In a move that the cell phone industry is decrying, the federal agency that oversees communications reportedly will consider a plan this month to auction public airwaves, with a requirement that the winning bidder put some bandwidth aside for free nationwide Internet.
According to Reuters (News - Alert) reporter Kim Dixon, the Federal Communications Commission will consider the measure at its Dec. 18 meeting.
Though supported in theory, the notion of free Internet faces opposition from the cell phone industry, which says it wouldn’t be a feasible business model, free speech advocates who argue against blocking specific content, such as pornography, and service carriers such as T-Mobile (News - Alert), who say the move could interfere with adjacent spectrum that’s already been purchased.
According to one prominent advocacy group leader, Ben Scott (News - Alert) of Free Press, though free broadband and Internet access is a popular concept, “in practice, the way the model is set up, it may present problems.”
The comments come on the heels of a gathering last week – as reported by TMCnet – of broadband adoption advocates, at a symposium hosted by the Internet Innovation Alliance.
Just two months before President-elect Barack Obama is sworn in as the United States’ 44th executive chief, people from government agencies, academia and advocacy groups are calling for wide broadband deployment.
According to Kenneth Corbin of InternetNews.com, Larry Irving, the IIA’s co-chairman, said, “There’s no investment America can make that is likely to pay a better dividend than investment in broadband infrastructure.”
As TMCnet has reported, Obama has put a major emphasis on broadband deployment through wireless technologies, and has spoken of Internet access in schools and healthcare facilities.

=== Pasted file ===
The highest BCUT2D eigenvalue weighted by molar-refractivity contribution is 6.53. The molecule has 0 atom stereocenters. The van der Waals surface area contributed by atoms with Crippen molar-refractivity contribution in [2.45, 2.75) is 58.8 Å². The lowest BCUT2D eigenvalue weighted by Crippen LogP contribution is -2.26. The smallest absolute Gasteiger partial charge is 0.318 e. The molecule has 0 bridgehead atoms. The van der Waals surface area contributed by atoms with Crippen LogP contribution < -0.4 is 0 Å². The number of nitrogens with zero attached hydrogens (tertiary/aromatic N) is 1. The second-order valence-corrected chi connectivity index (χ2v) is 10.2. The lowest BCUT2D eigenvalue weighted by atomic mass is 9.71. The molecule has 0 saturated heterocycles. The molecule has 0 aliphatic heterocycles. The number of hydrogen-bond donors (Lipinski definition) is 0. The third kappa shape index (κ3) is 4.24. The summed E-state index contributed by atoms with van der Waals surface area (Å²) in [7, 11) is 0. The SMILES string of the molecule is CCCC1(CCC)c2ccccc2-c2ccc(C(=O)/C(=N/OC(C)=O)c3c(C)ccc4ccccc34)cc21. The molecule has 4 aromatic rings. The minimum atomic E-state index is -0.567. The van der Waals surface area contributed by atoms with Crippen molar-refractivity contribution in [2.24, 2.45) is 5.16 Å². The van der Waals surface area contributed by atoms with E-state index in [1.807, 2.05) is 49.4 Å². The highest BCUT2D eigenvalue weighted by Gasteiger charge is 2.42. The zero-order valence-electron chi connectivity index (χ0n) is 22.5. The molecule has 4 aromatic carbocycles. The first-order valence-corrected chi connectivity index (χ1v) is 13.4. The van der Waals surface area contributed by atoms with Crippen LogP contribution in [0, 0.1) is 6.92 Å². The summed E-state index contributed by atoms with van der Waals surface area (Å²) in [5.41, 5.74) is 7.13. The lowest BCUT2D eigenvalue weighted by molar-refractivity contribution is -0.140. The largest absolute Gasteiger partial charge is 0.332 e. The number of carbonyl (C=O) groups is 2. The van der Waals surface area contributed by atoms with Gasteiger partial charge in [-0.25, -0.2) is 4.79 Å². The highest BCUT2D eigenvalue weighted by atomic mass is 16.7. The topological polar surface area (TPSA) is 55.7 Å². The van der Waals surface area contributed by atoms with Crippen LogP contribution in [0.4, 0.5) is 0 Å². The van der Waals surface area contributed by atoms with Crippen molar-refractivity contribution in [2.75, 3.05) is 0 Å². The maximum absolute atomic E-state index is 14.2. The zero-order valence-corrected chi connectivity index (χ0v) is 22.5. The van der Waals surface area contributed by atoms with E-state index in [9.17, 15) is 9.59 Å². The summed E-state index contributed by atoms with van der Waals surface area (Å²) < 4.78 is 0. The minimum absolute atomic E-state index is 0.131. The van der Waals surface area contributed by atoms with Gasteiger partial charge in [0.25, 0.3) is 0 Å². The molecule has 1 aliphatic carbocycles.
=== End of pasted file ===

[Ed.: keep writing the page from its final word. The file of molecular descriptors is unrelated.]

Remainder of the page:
He’ll also take office as the unemployment rate rises to levels not seen in a quarter-century.
One off-shoot of Obama’s commitment to broadband could be creation of new jobs, as TMCnet discussed in an interview with a telecom expert, attorney Andrew D. Lipman of Bingham McCutchen LLP.
According to Lipman, Obama directly sees infrastructure initiatives as directly and indirectly creating jobs – good, clean, value-added jobs.
“He (Obama) looks at infrastructure much like a century ago: Policymakers looked at railroads as instrumentalities to further commerce, driving down prices and increasing efficiency,” Lipman said. “In particular, he believes that broadband infrastructure will have a multiplier effect on the economy. Namely, that every dollar spent will create multiples of that investment in related jobs and investment. So, in Obama’s mind, the two factors are inter-related.”
The FCC (News - Alert) is comprised of five members, including three from the “ruling” party. Current FCC Chairman Kevin Martin, a Republican appointed by President George W. Bush, is expected to step down next month, when Obama is sworn in.
Before he goes, though, according to Dixon, Martin is likely going to propose something similar to what’s being offered by one startup, M2Z (News - Alert) Networks. The group is backed by investors including venture capital firm Kleiner Perkins Caufield & Byers.
Dixon reports that M2Z President John Muleta sees consumers buying a router for free Internet access at midlevel DSL speed and paying a fee to upgrade to faster service. In Muleta’s mind, Dixon said, a lack of competition and rising prices for Internet services are creating consumer demand for cheaper service.
“It is a difficult time in the general marketplace, but this is not the financial services sector,” Muleta reportedly told the Reuters reporter. “This is not about subprime loans.”
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Michael Dinan is a contributing editor for TMCnet, covering news in the IP communications, call center and customer relationship management industries. To read more of Michael�s articles, please visit his columnist page.
Edited by Michael Dinan